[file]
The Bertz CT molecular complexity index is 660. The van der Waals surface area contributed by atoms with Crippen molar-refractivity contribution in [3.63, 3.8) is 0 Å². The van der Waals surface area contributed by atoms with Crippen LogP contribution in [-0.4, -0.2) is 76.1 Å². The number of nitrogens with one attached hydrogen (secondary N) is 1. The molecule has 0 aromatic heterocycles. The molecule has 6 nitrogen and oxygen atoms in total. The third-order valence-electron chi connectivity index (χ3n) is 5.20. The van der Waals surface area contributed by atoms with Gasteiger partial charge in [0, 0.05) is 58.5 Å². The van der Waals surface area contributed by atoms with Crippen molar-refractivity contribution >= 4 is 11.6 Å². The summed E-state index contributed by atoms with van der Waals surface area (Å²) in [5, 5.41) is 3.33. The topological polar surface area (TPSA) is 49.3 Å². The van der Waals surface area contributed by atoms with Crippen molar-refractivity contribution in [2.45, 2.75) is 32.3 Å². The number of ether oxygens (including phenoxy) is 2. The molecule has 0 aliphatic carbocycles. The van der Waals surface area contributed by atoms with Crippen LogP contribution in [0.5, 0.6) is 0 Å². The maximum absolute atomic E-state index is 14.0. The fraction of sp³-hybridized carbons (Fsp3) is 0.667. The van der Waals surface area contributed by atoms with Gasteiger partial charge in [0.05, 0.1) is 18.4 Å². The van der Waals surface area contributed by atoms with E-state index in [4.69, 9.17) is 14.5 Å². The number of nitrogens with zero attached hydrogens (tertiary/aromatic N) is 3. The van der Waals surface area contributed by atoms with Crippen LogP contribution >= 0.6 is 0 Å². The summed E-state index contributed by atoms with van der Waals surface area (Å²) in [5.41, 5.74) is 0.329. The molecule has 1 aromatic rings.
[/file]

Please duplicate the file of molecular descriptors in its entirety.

The Bertz CT molecular complexity index is 660. The van der Waals surface area contributed by atoms with Crippen molar-refractivity contribution in [3.63, 3.8) is 0 Å². The van der Waals surface area contributed by atoms with Crippen LogP contribution in [-0.4, -0.2) is 76.1 Å². The number of nitrogens with one attached hydrogen (secondary N) is 1. The molecule has 0 aromatic heterocycles. The molecule has 6 nitrogen and oxygen atoms in total. The third-order valence-electron chi connectivity index (χ3n) is 5.20. The van der Waals surface area contributed by atoms with Gasteiger partial charge in [0, 0.05) is 58.5 Å². The van der Waals surface area contributed by atoms with Crippen molar-refractivity contribution >= 4 is 11.6 Å². The summed E-state index contributed by atoms with van der Waals surface area (Å²) in [5, 5.41) is 3.33. The topological polar surface area (TPSA) is 49.3 Å². The van der Waals surface area contributed by atoms with Crippen molar-refractivity contribution in [2.45, 2.75) is 32.3 Å². The number of ether oxygens (including phenoxy) is 2. The molecule has 0 aliphatic carbocycles. The van der Waals surface area contributed by atoms with Crippen LogP contribution in [0.5, 0.6) is 0 Å². The maximum absolute atomic E-state index is 14.0. The fraction of sp³-hybridized carbons (Fsp3) is 0.667. The van der Waals surface area contributed by atoms with Gasteiger partial charge in [0.05, 0.1) is 18.4 Å². The van der Waals surface area contributed by atoms with E-state index in [4.69, 9.17) is 14.5 Å². The number of nitrogens with zero attached hydrogens (tertiary/aromatic N) is 3. The van der Waals surface area contributed by atoms with Crippen LogP contribution >= 0.6 is 0 Å². The summed E-state index contributed by atoms with van der Waals surface area (Å²) in [5.41, 5.74) is 0.329. The molecule has 1 aromatic rings.